Monday, April 27, 2015

Liquid Soap: Dilution Ratios

(Note:  This post is not a tutorial on liquid soap.  If you are interested in that, please see Humblebee and Me for a great tutorial or 'Making Natural Liquid Soaps' by Catherine Failor.  This post is my notes on the Dilution Ratios of Liquid Soap.  Your comments are greatly appreciated! )

My adventures in soaping have expanded into liquid soap!  I've used Catherine Failor's book as a resources, reading it from cover to cover multiple times (a must have if you are making liquid soap!).  However, I found it confusing when it can to the dilution section.  So...  in order to understand her ratios,  I took my 6 lb. batch of soap and broke it up into six one lb. batches.  Then I used her dilution chart and experimented with 3- one lb. batches.
In batch one, I diluted the paste by 35%, batch #2 by 30%, and batch #3 by 25%. I choose these percentages because I used soft oils and according to the book, the oils are more soluble.  The second reason is that it's always easier to add water than to take it away.  To have watery liquid soap, would be a whole new ball game! So I took lots of notes per batch to understand how the dilution process worked.
Results:  Batch #1:  My soap did not dilute. So I had to add more water.
Batch #2:  My soap was a little more diluted, but I still had to add more water.
Batch #3:  Much better!  There were chucks of soap in the crock pot that stubbornly wouldn't go away (the crock pot might not be hot enough) so I took a stick blender to it.  The soap clumps went away, the soap turned cloudy, but it quickly went away and I was left with clear soap.  I did add more water!
Conclusion:  For the soft oils I used, my recommendation is start off with a 25% dilution ratio.  By the time I added more water to batch 1 and 2, I was at 20%. So,  I found that a 25% ratio makes great shampoo or body gel while the 20% makes a great hand soap!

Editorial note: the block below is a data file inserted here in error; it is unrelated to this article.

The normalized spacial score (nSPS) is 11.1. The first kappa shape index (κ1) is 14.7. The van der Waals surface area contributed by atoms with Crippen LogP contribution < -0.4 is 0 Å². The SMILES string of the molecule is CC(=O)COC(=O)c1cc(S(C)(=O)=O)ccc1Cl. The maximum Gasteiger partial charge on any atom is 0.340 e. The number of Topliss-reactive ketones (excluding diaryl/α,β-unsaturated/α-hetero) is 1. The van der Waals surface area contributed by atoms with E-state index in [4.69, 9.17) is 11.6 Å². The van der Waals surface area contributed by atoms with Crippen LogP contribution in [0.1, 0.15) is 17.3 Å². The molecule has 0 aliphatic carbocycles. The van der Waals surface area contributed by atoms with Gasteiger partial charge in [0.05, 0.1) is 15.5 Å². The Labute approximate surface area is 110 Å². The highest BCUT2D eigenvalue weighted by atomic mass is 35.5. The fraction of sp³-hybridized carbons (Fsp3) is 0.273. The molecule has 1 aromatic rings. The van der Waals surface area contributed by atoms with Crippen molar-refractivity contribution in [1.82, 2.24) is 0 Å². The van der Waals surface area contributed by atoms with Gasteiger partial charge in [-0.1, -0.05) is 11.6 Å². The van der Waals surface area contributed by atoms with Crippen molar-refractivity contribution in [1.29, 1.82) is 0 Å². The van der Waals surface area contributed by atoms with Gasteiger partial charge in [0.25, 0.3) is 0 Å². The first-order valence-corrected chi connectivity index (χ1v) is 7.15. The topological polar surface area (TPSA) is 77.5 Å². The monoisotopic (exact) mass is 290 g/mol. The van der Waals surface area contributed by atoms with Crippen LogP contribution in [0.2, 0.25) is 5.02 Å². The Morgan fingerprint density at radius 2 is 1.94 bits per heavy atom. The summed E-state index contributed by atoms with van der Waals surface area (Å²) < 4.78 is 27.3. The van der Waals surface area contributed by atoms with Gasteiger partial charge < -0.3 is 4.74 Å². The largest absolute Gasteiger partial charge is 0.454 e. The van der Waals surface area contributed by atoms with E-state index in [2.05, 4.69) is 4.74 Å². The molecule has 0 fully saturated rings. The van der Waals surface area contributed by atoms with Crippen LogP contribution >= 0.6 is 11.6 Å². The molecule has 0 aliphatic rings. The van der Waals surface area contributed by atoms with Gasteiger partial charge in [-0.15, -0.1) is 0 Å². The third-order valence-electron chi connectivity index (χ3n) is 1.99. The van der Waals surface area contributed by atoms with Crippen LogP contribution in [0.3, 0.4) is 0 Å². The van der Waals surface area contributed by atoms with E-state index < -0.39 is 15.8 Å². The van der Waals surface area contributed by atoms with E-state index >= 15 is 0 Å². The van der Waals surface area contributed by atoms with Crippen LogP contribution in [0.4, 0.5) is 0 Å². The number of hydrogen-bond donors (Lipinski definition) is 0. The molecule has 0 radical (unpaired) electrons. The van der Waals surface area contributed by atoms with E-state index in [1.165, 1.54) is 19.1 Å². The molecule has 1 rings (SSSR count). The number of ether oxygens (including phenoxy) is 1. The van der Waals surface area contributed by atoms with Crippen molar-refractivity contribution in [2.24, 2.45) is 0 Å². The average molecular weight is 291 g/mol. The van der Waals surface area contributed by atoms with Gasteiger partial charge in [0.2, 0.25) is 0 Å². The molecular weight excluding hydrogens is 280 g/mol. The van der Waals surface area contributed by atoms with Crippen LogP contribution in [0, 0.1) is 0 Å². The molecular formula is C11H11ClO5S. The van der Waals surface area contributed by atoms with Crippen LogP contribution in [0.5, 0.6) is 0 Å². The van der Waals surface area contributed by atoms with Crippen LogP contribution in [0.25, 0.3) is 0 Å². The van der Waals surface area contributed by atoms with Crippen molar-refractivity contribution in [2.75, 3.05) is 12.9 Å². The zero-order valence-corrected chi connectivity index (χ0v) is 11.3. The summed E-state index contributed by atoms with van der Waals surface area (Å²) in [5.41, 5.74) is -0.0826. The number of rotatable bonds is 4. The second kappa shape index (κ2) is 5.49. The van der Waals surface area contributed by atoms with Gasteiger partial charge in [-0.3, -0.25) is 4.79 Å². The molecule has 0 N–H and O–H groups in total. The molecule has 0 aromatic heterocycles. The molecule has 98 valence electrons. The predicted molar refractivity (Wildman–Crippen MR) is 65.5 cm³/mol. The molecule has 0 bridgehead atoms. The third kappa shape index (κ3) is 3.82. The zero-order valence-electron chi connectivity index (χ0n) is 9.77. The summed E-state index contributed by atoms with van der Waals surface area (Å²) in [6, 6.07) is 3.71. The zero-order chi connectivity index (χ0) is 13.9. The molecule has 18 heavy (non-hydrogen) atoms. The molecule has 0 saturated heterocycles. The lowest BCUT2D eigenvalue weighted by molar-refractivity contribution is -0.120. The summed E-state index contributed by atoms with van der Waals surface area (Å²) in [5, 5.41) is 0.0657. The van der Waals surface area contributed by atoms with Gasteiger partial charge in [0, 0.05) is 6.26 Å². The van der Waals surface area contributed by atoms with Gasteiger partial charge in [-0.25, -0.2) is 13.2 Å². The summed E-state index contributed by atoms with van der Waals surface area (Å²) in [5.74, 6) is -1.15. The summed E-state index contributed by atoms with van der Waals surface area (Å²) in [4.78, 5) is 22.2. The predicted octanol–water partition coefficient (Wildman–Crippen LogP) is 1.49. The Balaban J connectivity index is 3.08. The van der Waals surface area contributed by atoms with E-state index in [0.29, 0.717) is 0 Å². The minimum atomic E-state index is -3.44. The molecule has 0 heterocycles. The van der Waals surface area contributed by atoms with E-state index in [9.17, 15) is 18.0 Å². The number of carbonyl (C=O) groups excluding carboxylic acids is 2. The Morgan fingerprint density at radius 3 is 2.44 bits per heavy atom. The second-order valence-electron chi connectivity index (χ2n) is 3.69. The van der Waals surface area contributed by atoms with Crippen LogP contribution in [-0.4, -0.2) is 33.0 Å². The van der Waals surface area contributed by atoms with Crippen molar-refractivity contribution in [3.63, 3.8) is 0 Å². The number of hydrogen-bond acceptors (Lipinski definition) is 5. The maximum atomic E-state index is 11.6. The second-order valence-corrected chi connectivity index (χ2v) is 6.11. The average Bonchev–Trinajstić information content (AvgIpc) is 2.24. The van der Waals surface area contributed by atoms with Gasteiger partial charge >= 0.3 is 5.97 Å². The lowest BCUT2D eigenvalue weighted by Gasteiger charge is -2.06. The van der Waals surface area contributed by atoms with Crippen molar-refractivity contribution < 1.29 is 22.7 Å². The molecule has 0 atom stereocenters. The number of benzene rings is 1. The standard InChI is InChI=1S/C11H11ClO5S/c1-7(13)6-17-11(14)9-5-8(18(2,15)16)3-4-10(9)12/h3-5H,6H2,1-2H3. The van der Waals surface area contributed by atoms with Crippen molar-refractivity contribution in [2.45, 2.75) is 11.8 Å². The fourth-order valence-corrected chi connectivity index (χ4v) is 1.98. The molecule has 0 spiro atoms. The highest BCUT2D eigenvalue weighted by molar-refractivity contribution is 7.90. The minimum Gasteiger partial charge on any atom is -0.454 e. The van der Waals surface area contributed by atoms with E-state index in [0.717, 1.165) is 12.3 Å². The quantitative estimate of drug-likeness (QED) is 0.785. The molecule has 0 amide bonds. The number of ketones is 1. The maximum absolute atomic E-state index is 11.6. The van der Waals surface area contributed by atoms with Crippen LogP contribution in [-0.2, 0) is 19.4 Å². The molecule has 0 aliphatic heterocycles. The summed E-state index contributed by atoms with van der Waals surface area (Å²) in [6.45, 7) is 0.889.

What have you discovered with your liquid soap?

Saturday, April 25, 2015

Handbrewed Soaps Brew Tips of the Day! April 2015

Did you miss our Handbrewed Tips of the Day?  Well catch up on them here in one post!

Brew Tip #1:  Boiling an Easter Egg:

Brew Tip #2:  Brewing a Great Cup of Coffee!

Brew Tip #3: Using Tea as a Seasoning

Friday, April 24, 2015

Meet the Team behind Handbrewed Soaps

Handbrewed Soaps is a family operation! As we have expanded, we've enlisted more family members and friends to help! As they say, to raise a business, it takes a village!

Beer Brewmaster: Eric Swihart
The talent behind the homebrewed beer.  When he's not brewing, you can find him teaching middle school band and orchestra here in Oakland!   Eric enjoys the outdoors, playing with his kids, and playing in his band Fast and Vengfully. He is also the mastermind behind many of our slogans, video ideas, and other Handbrewed Soaps shenanigans!

Soap Brewmaster: Alyson Swihart
That's me!  I'm the soap maker!! When I'm not making soap or any soap related activity, you can find me hiking, hangin' with the kids, or gardening.

Assistant Brewer: Fred Noel
That's my dad!  He's the brains behind the expansion.  He's always into making things bigger.  For example: he's the dad that when you say you want a dog as a child, he thinks Mastiff or Great Dane when you ment Yorkie. Or as a child you want to decorate the outside of the house for Christmas, he's the Dad that makes a bigger than life size wooden Santa Claus to stand on your lawn, when you were thinking maybe just some lights on the porch? So, he's built bigger soap molds, a soap studio, and now helps make soap as I get bigger in my pregnancy. 

Soap wrapper extraordinaire/ Daytime child overseer: Donna Noel 
That's my Mom!  Without her, soap production would slow WAY down! She watches the kids when soap needs to be made! And she's the person that wraps the majority of the soap! She is such a master of soap wrapping, that she goes into a zen like state reciting the mantra, "Peel, Wrap, Stick."

Soap testers: My kids
They are the ones who are first to wash their hands with a newly made batch of soap! They are also marketing managers as I often find video on my ipad that they have made talking about Handbrewed Soaps: See recent video.

Promotion Guru's: Friends, Family, You!